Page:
“Recommendations are not necessarily followed. And I think that’s the major point that comes out from all the concerns that have been raised. Health is disempowered within detention, and child welfare particularly,” said Professor Louise Newman, a former member of the immigration health advisory group.
“The department or even the minister can make these kind of decisions, and the concern is that they may not understand the implications of those decisions. The decision-making process is absolutely extraordinary, and it’s not in keeping with any other comparable process.”
Immigration delayed transfer of medical files
It was a registered nurse at Scherger immigration detention centre who first realised something was very wrong with Dr Francis Yan Keung Leung. A series of allegations were made that the doctor at the detention centre was undressing asylum seekers and exposing them to inappropriate genital examinations.
IHMS took swift action once the allegations were brought to their attention in late 2012. They conducted some preliminary investigations, and notified the Australian health practitioner regulation agency (Ahpra). Medical practitioners are required to report serious incidents to Ahpra, which is the national regulator. Heavy restrictions are still in place on Leung’s licence. No charges have been laid against him. Guardian Australia approached him for comment when the allegations first arose.
But after the initial notification, the immigration department strenuously objected to IHMS reporting the allegations to the health authority and delayed the transfer of key patient records that detailed the allegations.
Over a period of weeks, IHMS negotiated with the department about the release of medical files to Ahpra after its requests for more information.
The delays highlight the disempowerment Newman describes. Rather than being able to exercise its most pressing medical obligations, IHMS can be sidelined by the department in how it responds to serious allegations in immigration detention.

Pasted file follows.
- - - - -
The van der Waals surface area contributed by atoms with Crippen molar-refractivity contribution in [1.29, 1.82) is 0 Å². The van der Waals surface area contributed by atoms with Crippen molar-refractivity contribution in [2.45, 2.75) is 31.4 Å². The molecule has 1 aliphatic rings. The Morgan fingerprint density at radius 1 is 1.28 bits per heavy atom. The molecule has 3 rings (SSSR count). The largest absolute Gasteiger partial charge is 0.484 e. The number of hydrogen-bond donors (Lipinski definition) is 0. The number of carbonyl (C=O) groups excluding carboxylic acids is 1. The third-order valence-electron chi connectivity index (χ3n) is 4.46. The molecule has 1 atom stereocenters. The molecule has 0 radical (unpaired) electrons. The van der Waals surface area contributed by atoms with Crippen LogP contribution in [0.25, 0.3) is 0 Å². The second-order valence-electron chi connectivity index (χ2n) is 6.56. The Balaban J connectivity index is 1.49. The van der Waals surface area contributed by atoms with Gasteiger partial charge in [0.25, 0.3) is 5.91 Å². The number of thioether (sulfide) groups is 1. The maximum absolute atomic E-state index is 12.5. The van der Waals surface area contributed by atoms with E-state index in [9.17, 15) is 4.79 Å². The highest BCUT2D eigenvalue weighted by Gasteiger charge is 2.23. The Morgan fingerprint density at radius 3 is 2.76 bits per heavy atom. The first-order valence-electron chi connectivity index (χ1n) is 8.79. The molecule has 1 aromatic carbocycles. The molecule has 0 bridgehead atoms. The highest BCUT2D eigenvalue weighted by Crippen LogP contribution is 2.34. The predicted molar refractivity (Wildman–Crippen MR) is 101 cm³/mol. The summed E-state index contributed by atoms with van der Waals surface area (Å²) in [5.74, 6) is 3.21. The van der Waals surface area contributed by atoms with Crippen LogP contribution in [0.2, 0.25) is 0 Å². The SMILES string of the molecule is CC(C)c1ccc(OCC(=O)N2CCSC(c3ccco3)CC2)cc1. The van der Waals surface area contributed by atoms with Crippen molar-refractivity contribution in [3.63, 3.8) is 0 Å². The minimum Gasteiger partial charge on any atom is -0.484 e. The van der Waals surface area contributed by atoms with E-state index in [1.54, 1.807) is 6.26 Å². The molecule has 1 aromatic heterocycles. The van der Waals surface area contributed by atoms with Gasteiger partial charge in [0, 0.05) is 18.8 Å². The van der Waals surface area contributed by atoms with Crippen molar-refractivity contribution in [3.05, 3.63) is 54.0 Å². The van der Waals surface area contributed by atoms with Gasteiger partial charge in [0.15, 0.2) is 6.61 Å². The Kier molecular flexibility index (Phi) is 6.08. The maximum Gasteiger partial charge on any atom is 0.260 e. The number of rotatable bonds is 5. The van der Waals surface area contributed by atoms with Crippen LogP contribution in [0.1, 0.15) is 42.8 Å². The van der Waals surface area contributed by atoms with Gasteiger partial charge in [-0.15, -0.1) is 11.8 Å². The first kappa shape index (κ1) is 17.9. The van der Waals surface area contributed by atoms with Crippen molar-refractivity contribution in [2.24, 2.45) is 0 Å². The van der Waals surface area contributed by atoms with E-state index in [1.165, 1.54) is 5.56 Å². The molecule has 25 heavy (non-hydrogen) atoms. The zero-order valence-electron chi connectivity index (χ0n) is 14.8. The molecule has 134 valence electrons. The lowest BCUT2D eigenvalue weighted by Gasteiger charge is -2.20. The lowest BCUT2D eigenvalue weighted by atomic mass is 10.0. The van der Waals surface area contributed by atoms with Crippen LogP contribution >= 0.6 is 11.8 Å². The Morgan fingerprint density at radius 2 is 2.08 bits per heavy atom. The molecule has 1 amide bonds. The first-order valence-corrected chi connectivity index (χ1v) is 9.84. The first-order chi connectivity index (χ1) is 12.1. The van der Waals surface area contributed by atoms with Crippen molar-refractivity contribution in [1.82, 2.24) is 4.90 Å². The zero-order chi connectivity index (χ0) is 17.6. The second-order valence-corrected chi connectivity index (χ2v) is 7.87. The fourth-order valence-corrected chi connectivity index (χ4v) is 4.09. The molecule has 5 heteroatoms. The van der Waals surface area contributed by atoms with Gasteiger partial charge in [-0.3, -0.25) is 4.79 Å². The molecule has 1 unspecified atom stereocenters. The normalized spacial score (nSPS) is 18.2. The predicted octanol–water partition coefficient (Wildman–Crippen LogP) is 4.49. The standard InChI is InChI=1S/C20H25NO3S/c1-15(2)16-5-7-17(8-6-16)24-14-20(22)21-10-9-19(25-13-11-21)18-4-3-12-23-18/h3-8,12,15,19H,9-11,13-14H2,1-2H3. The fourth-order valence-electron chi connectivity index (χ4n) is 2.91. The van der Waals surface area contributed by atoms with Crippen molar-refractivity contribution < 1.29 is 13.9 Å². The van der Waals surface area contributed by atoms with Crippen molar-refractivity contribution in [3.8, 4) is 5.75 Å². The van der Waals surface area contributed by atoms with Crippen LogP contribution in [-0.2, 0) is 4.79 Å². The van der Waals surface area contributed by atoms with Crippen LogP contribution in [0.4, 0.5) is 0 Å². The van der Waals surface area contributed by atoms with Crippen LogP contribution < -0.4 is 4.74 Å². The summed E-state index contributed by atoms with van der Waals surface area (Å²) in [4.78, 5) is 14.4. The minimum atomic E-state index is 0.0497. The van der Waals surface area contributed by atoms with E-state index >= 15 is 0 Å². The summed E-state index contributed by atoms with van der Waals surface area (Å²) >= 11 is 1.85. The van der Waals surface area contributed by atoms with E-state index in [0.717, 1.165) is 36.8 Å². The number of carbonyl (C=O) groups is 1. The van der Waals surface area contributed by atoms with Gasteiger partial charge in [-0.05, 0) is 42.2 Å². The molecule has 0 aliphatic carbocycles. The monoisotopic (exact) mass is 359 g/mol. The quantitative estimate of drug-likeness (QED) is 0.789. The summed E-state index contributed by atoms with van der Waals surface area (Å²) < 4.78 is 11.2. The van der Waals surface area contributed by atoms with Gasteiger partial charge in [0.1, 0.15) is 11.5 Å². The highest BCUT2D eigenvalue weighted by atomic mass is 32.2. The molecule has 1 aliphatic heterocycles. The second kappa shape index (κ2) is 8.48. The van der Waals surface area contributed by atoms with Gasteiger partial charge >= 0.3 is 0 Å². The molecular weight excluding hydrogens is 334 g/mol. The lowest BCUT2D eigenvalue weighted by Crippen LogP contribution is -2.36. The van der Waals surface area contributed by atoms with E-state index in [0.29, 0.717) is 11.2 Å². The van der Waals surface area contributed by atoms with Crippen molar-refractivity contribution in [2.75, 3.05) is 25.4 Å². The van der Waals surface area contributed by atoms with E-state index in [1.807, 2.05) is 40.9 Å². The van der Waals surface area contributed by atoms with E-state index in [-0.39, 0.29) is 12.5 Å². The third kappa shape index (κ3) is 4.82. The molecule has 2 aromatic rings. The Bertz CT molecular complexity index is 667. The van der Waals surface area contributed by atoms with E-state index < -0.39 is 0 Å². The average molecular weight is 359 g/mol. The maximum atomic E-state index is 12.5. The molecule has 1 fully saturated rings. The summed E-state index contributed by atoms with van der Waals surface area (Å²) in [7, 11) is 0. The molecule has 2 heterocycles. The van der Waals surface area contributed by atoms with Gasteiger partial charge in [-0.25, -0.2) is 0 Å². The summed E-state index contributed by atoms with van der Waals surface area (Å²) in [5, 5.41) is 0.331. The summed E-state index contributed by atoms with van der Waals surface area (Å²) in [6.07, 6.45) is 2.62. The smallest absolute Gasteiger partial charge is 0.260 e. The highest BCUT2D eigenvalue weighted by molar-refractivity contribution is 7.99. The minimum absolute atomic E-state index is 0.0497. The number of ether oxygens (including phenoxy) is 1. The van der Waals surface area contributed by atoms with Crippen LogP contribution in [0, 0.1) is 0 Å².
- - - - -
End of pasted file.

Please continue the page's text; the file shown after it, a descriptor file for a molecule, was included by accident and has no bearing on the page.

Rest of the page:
These concerns were reiterated by former IHMS mental health director across Australia’s immigration detention centres, Peter Young, in testimony he gave to the Nauru Senate inquiry on Tuesday.
Young told the inquiry that the immigration department “regularly” interfered with IHMS’s medical recommendations, and would challenge its findings.
“Officers of the department would frequently in their conversation say that people being taken to Australia for treatment would undermine the policy of offshore detention,” he said.
“When making recommendations to people’s mental health we were told it was unacceptable to put in these reports that detention caused harm.”
In relation to the allegations surrounding notification of the Leung allegations, a department spokeswoman did not deny them. But she said in a statement: “In the case of the allegations regarding a doctor at the Scherger immigration detention centre, he was immediately stood down. Relevant records were provided to the Australian health practitioner regulation agency and police at that time during the course of their respective investigations.”
Assaults on Nauru continue to be under-reported
When Sharin (not her real name) said she was sexually assaulted on Nauru in 2014 she did not raise the alarm with detention centre staff. She, like many other women at the centre, was too scared to speak about what happened to her.
“I am 35 years, I am adult, but I know that the same kind of thing has happened for underage children and for teenagers,” she told Guardian Australia.
Reporting and investigating allegations of sexual assault in detention centres is extremely difficult.
On Nauru, asylum seekers fear speaking out because of reprisals from guards. They have little faith in the ability of the Nauru police force to investigate sexual assaults adequately.
When one of Sharin’s friends on the island alleged she was sexually assaulted, she said she began receiving threats.
“That man is living in the community and he said, ‘I will kill you if you come outside the camps.’
“She has remained in detention centre because she is not willing to go outside because she is scared. She has an underage son and is very concerned about the future and what will happen to her.
“Regarding the children, I know that the situation is not safe. It’s not safe for the children, especially for single ladies, single mums. It’s not safe for humans at all.”
The assaults on Nauru continue to occur, with a female asylum seeker recently raising serious allegations about being sexually assaulted by locals while on day release.